What is FCRA?

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What you Need to Know about the Fair Credit Reporting Act

The Fair Credit Reporting Act (FCRA) is a federal law that regulates the use of consumer credit information. The purpose of the law is to protect consumers against inaccurate information on their credit reports. While the statute is very lengthy, there are several items that are of interest to everyone concerned about having an accurate credit report.

The Fair Credit Reporting Act (FCRA) requires you to monitor your own credit. When you notice that anything is incorrect on your credit report, you must send a dispute letter to the credit-reporting agency before taking any legal action against your creditor or the credit-reporting bureau. We send this notice on our clients’ behalf.

Creditors are required to conduct a reasonable investigation into your dispute. If they do not, you may sue them.

The credit reporting agency must:

  • Conduct a reasonable investigation into your dispute
  • Prepare a credit report that is as accurate as possible, after following all policies and procedures.

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Under the Fair Credit Reporting Act law, the defendants have to pay our fees and costs. So this litigation won’t cost you anything. Our representation is absolutely FREE to you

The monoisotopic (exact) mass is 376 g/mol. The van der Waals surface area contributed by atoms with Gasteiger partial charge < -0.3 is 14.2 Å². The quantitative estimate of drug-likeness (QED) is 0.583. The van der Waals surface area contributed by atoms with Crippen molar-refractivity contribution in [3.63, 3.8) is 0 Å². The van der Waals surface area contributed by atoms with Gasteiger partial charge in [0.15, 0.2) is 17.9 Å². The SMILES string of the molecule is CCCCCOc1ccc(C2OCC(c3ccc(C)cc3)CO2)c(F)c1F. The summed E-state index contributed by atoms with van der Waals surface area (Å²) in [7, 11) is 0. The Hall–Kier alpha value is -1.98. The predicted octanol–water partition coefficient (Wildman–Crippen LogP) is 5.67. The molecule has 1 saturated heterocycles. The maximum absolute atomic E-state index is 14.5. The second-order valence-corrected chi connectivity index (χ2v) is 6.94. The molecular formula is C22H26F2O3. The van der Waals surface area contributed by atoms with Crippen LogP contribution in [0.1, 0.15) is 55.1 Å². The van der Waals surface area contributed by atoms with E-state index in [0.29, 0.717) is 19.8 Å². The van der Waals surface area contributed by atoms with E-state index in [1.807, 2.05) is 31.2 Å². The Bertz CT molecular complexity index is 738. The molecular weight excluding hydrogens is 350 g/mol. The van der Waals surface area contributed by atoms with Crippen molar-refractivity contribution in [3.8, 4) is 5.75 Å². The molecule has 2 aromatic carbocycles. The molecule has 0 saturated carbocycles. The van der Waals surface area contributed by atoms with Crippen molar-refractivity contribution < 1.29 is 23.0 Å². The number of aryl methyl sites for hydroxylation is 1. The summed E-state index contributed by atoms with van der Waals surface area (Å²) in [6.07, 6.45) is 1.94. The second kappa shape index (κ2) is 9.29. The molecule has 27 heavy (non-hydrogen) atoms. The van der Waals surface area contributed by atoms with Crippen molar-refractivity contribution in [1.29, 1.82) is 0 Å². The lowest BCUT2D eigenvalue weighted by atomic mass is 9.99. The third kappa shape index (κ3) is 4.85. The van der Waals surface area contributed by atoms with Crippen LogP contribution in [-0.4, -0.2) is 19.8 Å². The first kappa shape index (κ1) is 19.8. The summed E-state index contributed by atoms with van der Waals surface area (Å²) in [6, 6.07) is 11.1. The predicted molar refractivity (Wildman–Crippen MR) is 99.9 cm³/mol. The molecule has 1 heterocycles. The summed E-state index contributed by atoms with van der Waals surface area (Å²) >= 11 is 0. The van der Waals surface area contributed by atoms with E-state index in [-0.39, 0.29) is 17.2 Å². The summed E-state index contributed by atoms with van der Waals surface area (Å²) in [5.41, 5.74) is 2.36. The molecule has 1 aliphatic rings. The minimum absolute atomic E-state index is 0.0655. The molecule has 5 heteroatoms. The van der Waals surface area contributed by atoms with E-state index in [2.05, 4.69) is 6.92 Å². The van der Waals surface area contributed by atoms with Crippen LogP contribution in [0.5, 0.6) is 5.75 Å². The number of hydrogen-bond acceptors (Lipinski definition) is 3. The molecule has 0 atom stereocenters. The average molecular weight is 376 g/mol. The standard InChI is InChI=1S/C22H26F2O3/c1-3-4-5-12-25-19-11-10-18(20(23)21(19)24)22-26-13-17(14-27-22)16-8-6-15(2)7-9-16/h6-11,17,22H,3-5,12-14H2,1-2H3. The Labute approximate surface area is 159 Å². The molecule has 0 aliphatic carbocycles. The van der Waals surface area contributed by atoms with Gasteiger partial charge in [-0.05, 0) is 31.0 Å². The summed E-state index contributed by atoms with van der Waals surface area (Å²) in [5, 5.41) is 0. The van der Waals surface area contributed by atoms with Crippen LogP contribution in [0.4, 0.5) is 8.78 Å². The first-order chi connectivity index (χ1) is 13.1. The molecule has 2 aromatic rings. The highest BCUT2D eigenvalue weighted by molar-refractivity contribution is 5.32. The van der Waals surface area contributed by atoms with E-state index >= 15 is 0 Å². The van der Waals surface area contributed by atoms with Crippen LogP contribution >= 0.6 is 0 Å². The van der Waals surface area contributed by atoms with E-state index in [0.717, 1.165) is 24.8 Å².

Your rights under FCRA law

The first step is a letter to the credit-reporting agency (CRA) to notify them of their error. This is called a Dispute Letter. Once the CRA receives your Dispute Letter, it has 5 days to notify the lender that you disputing a particular item called the “tradeline” and that you do not agree with that lender’s reporting of your debt. Then, both the CRA and the lender have 30 days to investigate your dispute. The CRA can only keep the trade line on your report if both the lender and the credit reporting agency are certain that the trade line is accurate following their investigation.

Their inability or unwillingness to make the correction during this investigation is usually where they drop the ball. Typically, neither does a very good job of investigating your dispute. Even after we have provided the needed information to them, they rarely come to the correct conclusion. When the trade line isn’t corrected as required, CRA’s and lenders continue to recklessly hurt people’s credit reports.

*If your creditors fail to correct the error in 30 days.